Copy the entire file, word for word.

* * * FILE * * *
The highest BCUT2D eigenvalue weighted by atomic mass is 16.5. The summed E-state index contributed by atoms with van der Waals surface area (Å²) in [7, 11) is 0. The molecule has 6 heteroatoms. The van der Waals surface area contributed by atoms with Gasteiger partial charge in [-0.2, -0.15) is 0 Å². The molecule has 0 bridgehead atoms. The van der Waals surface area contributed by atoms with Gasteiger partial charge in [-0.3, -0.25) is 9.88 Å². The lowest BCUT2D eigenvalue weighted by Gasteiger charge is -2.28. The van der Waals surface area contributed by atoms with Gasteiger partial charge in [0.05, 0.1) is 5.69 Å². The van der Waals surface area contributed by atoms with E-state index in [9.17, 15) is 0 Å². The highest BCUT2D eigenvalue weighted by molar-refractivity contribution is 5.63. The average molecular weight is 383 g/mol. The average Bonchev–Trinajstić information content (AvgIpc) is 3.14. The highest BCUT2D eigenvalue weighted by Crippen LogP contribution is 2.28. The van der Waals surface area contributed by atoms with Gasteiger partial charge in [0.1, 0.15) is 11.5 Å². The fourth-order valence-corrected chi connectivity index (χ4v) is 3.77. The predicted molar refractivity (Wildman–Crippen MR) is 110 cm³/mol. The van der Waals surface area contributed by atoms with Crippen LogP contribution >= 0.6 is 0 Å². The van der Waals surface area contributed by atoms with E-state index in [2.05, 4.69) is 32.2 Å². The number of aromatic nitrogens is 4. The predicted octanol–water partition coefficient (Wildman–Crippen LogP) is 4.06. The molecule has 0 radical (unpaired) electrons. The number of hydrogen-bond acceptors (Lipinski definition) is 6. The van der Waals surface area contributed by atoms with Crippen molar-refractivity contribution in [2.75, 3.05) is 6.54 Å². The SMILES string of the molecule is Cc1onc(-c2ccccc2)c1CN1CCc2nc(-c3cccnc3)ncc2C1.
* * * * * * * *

The highest BCUT2D eigenvalue weighted by atomic mass is 16.5. The summed E-state index contributed by atoms with van der Waals surface area (Å²) in [7, 11) is 0. The molecule has 6 heteroatoms. The van der Waals surface area contributed by atoms with Gasteiger partial charge in [-0.2, -0.15) is 0 Å². The molecule has 0 bridgehead atoms. The van der Waals surface area contributed by atoms with Gasteiger partial charge in [-0.3, -0.25) is 9.88 Å². The lowest BCUT2D eigenvalue weighted by Gasteiger charge is -2.28. The van der Waals surface area contributed by atoms with Gasteiger partial charge in [0.05, 0.1) is 5.69 Å². The van der Waals surface area contributed by atoms with E-state index in [9.17, 15) is 0 Å². The highest BCUT2D eigenvalue weighted by molar-refractivity contribution is 5.63. The average molecular weight is 383 g/mol. The average Bonchev–Trinajstić information content (AvgIpc) is 3.14. The highest BCUT2D eigenvalue weighted by Crippen LogP contribution is 2.28. The van der Waals surface area contributed by atoms with Gasteiger partial charge in [0.1, 0.15) is 11.5 Å². The fourth-order valence-corrected chi connectivity index (χ4v) is 3.77. The predicted molar refractivity (Wildman–Crippen MR) is 110 cm³/mol. The van der Waals surface area contributed by atoms with Crippen LogP contribution >= 0.6 is 0 Å². The van der Waals surface area contributed by atoms with E-state index in [2.05, 4.69) is 32.2 Å². The number of aromatic nitrogens is 4. The predicted octanol–water partition coefficient (Wildman–Crippen LogP) is 4.06. The molecule has 0 radical (unpaired) electrons. The number of hydrogen-bond acceptors (Lipinski definition) is 6. The van der Waals surface area contributed by atoms with Crippen molar-refractivity contribution in [2.75, 3.05) is 6.54 Å². The SMILES string of the molecule is Cc1onc(-c2ccccc2)c1CN1CCc2nc(-c3cccnc3)ncc2C1.